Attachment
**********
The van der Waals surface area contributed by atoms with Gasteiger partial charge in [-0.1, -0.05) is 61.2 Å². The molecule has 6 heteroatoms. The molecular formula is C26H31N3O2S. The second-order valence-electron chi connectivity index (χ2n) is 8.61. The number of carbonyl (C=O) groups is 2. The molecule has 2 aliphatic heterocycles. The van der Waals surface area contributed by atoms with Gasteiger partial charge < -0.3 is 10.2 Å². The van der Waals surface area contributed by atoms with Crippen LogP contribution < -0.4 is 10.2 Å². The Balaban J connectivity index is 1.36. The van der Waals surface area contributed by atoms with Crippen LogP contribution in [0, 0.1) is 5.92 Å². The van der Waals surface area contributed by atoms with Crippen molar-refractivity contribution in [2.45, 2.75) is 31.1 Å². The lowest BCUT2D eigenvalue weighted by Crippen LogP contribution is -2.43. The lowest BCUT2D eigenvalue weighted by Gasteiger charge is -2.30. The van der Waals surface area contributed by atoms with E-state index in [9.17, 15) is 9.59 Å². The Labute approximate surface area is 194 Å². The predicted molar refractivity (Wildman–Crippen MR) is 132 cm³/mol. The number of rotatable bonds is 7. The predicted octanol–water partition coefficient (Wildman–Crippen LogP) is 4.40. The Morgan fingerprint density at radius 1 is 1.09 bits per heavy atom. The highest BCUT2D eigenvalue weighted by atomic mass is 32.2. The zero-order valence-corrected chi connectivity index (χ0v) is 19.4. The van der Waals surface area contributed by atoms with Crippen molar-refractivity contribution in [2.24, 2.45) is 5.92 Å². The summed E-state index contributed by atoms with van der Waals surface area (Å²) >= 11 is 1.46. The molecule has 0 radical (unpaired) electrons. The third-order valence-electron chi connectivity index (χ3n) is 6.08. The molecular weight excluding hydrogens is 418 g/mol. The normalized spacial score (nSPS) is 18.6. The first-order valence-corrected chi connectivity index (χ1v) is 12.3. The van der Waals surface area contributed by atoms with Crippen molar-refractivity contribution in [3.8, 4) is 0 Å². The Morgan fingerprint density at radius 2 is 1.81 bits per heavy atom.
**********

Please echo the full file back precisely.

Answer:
The van der Waals surface area contributed by atoms with Gasteiger partial charge in [-0.1, -0.05) is 61.2 Å². The molecule has 6 heteroatoms. The molecular formula is C26H31N3O2S. The second-order valence-electron chi connectivity index (χ2n) is 8.61. The number of carbonyl (C=O) groups is 2. The molecule has 2 aliphatic heterocycles. The van der Waals surface area contributed by atoms with Gasteiger partial charge < -0.3 is 10.2 Å². The van der Waals surface area contributed by atoms with Crippen LogP contribution < -0.4 is 10.2 Å². The Balaban J connectivity index is 1.36. The van der Waals surface area contributed by atoms with Crippen LogP contribution in [0, 0.1) is 5.92 Å². The van der Waals surface area contributed by atoms with Crippen molar-refractivity contribution in [2.45, 2.75) is 31.1 Å². The lowest BCUT2D eigenvalue weighted by Crippen LogP contribution is -2.43. The lowest BCUT2D eigenvalue weighted by Gasteiger charge is -2.30. The van der Waals surface area contributed by atoms with E-state index in [9.17, 15) is 9.59 Å². The Labute approximate surface area is 194 Å². The predicted molar refractivity (Wildman–Crippen MR) is 132 cm³/mol. The number of rotatable bonds is 7. The predicted octanol–water partition coefficient (Wildman–Crippen LogP) is 4.40. The Morgan fingerprint density at radius 1 is 1.09 bits per heavy atom. The highest BCUT2D eigenvalue weighted by atomic mass is 32.2. The zero-order valence-corrected chi connectivity index (χ0v) is 19.4. The van der Waals surface area contributed by atoms with Crippen molar-refractivity contribution in [2.24, 2.45) is 5.92 Å². The summed E-state index contributed by atoms with van der Waals surface area (Å²) >= 11 is 1.46. The molecule has 0 radical (unpaired) electrons. The third-order valence-electron chi connectivity index (χ3n) is 6.08. The molecular weight excluding hydrogens is 418 g/mol. The normalized spacial score (nSPS) is 18.6. The first-order valence-corrected chi connectivity index (χ1v) is 12.3. The van der Waals surface area contributed by atoms with Crippen molar-refractivity contribution in [3.8, 4) is 0 Å². The Morgan fingerprint density at radius 2 is 1.81 bits per heavy atom.